Purpose: Half of US states mandate women be notified if they have dense breasts on their mammogram, yet guidelines and data on supplemental screening modalities are limited. Breast density (BD) refers to the extent that breast tissue appears radiographically dense on mammograms. High BD reduces the sensitivity of screening mammography and increases breast cancer risk. The aim of this study was to determine the potential impact of California’s 2013 BD notification legislation on breast cancer screening patterns. Methods: We conducted a cohort study of women aged 40 to 74 years who were members of a large Northern California integrated health plan (approximately 3.9 million members) in 2011-2015. We calculated pre- and post-legislation rates of screening mammography and magnetic resonance imaging (MRI). We also examined whether women with dense breasts (defined as BI-RADS density c or d) had higher MRI rates than women with nondense breasts (defined as BI-RADS density a or b). Results: After adjustment for race/ethnicity, age, body mass index, medical facility, neighborhood median income, and cancer history, there was a relative 6.6% decrease (relative risk [RR] 0.934, confidence interval [CI] 0.92-0.95) in the rate of screening mammography, largely driven by a decrease among women <50 years. While infrequent, there was a relative 16% increase (RR 1.16, CI 1.07-1.25) in the rate of screening MRI, with the greatest increase among the youngest women. In the postlegislation period, women with extremely dense breasts (BI-RADS d) had 2.77 times (CI 1.93-3.95) the odds of a MRI within 9 months of a screening mammogram compared with women with nondense breasts (BI-RADS b). Conclusions: In this setting, MRI rates increased in the postlegislation period. In addition, women with higher BD were more likely to have supplementary MRI. The decrease in mammography rates seen primarily among younger women may have been due to changes in national screening guidelines.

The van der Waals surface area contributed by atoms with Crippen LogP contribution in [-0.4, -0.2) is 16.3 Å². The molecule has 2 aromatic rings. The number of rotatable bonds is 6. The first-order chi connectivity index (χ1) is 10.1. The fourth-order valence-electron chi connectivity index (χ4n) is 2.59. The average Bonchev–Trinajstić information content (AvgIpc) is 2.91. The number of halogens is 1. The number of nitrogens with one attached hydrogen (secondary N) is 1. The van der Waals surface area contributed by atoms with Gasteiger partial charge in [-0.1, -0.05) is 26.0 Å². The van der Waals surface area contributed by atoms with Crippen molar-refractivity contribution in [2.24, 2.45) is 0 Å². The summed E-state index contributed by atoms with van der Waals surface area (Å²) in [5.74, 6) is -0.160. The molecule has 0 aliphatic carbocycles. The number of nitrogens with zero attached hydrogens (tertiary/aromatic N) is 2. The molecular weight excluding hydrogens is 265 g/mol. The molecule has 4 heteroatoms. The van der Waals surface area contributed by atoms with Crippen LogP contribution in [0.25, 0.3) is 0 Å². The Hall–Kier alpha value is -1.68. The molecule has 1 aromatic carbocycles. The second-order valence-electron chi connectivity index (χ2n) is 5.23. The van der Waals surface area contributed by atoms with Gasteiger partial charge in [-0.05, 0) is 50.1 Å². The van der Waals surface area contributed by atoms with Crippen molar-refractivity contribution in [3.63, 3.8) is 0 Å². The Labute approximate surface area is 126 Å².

CT Findings of Axillary Tuberculosis Lymphadenitis: A Case Detected by Breast Cancer Screening Examination
We report the first description of CT findings of axillary tuberculous lymphadenitis confirmed by the pathological specimen. The breast cancer screening examination is one of the prime methods of detection of axillary tuberculous lymphadenitis. The most common site of axillary tuberculous lymphadenitis is the deep axilla. Screening mammography often fails to cover the whole axilla. The presence on the contrast-enhanced CT of unilateral multiple circumscribed dense nodes, some of which have large and dotted calcifications, might suggest tuberculous lymphadenitis in axillary region.